Robbie at Meadowlands

The RanDoM Interview
The Flight Log
May 2002

This winter, the Flight Log had a chance to sit down with Robbie and talk about his experiences on Voyager, his new career as a director, and fandom:

The Flight Log: Were you happy with the way Voyager ended?

Robert Duncan McNeill: I was very happy. Starting with Neelix's last episode, going back to his own people, I thought it was a real great way of honoring that character. You know, there were nine of us on the show, so it's a lot to ask to give everyone real attention, and I thought they handled it very nicely, interweaving a lot of characters without getting too soap-opera-ish. I thought it was great.

FL: How did the evolution of Tom Paris on the show compare to the character you'd been pitched when you joined the show?

RDM: On the upside, I thought it was great that it seemed that every year he really changed dramatically. It wasn't like he was the same character that just kept playing the same kind of themes -- he really changed. He started out as a guy in prison and he ended up a real leader and a husband and a father. That really surprised me -- I never would have expected that.

But initially, when I came on the show, I thought that he was going to be the edgy rebel-without-a-cause guy, all the time. And that kind of never worked the way I imagined it.

FL: So you liked the changes in Tom Paris?

RDM: I definitely did. I liked the changes a lot. Especially with Tom and B'Elanna -- they spent a lot of time dancing around whether they were really going out or not. I think the writers didn't know what to do, should they really hook them up or should they keep them available. That was more frustrating -- I thought it was great when they decided to get them married. That was a shocking decision I thought. When they first told me that "you're going to get married this year, you're going to have a baby," I thought they were joking, you know? It just seemed so bold. I thought it was great. It really gave Roxann and I both something to play. I think I've said this before, but the thing I like most about my character was that he seemed to complement every character very well. Not that the other characters didn't do that, too, but I think that Tom, for some reason, I don't even know why, was a really nice complement to everyone. So if another character had a big story, I think that whenever they threw Tom in there, it just made it a little more interesting. The stories I got to play with Tuvok, for example, were some of Tuvok's best stories. With the Doctor, it was the same thing.

FL: Tom always seemed to have another perspective on everyone's situation.

RDM: Yes, and a perspective that I think the audience could relate to personally in a way that maybe, Seven of Nine's perspective on their story would not be something that the audience could personally relate to. It might be an interesting perspective, but it wasn't quite as human or as easy to relate to.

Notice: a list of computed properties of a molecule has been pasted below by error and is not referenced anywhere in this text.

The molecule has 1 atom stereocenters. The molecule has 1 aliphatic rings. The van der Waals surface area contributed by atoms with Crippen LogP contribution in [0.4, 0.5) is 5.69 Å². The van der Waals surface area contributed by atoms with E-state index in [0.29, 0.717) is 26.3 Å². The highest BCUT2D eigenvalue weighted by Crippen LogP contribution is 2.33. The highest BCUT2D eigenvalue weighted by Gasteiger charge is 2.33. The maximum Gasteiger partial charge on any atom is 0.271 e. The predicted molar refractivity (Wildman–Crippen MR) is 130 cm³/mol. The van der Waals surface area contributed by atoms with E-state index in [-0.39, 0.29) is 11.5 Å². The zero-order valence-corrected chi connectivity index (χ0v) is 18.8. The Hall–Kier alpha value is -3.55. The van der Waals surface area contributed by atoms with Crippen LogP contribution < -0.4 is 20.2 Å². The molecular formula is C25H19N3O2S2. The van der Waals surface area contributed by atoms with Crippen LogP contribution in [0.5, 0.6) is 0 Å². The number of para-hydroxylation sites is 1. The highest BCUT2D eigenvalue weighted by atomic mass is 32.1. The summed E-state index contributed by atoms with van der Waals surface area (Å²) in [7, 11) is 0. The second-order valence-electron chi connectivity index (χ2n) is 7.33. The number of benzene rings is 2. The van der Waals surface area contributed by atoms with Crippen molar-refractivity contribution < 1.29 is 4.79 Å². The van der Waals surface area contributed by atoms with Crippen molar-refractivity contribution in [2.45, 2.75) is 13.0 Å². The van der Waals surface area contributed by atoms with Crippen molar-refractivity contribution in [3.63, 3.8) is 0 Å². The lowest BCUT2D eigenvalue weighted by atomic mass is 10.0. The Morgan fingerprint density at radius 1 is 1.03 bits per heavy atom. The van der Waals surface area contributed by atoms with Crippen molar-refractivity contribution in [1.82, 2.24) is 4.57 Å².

FL: Is there something you would have liked to see Tom Paris do that he didn't get to do on the show?

RDM: He's done a lot of different things, so I can't think of anything that I'd like to see him do that he didn't do, but I really enjoyed the times like in the episode, "Thirty Days," where he really went out on a limb for something he believed in, and accepted the consequences, and had an edge. I would have liked to have seen more of that kind of story where Tom used his independence in a way that people could relate to and was really dramatic.

One thing I'll say is that it seemed that he started following the rules after the first season or two very quickly. It was a change that happened very quickly and it was too extreme, I think. "Thirty Days" was a nice balance between following the rules yet doing what he felt was right even if it broke the rules. That seemed like the ideal kind of Tom Paris behavior to me -- he went against the grain and he did something that no one else really believed in and he accepted the consequences. I like that kind of behavior.

FL: If you'd been a producer from Day One, would you have changed anything about the way the show eventually evolved?

RDM: Hmm... I always thought that, when our series got started, it seemed like all the characters were very flawed people, they weren't perfect people, at least in concept. I would have liked to see them struggle a bit more. They all seemed to become very regal and perfect very quickly. Kind of like the quality they have in the new series, in Enterprise -- I would have liked to have seen that infect our show a little more, because we were -- from the get-go, we were encouraged to kind of carry the torch of this noble franchise, and be perfect superheroes --

FL: You wanted to be less like TNG?

RDM: Yeah, yeah -- exactly. I think there was a real impulse by the writers and the producers to make us as noble as TNG finally became, instead of allowing our characters to be imperfect people and real human people, flawed people, people that had quirks and charms and could actually be surprised by things. I think we took away some of the magic by taking everything for granted and being super-perfect characters.

FL: You've referred to Joseph Campbell in the past -- do you think Voyager told those kinds of mythic stories?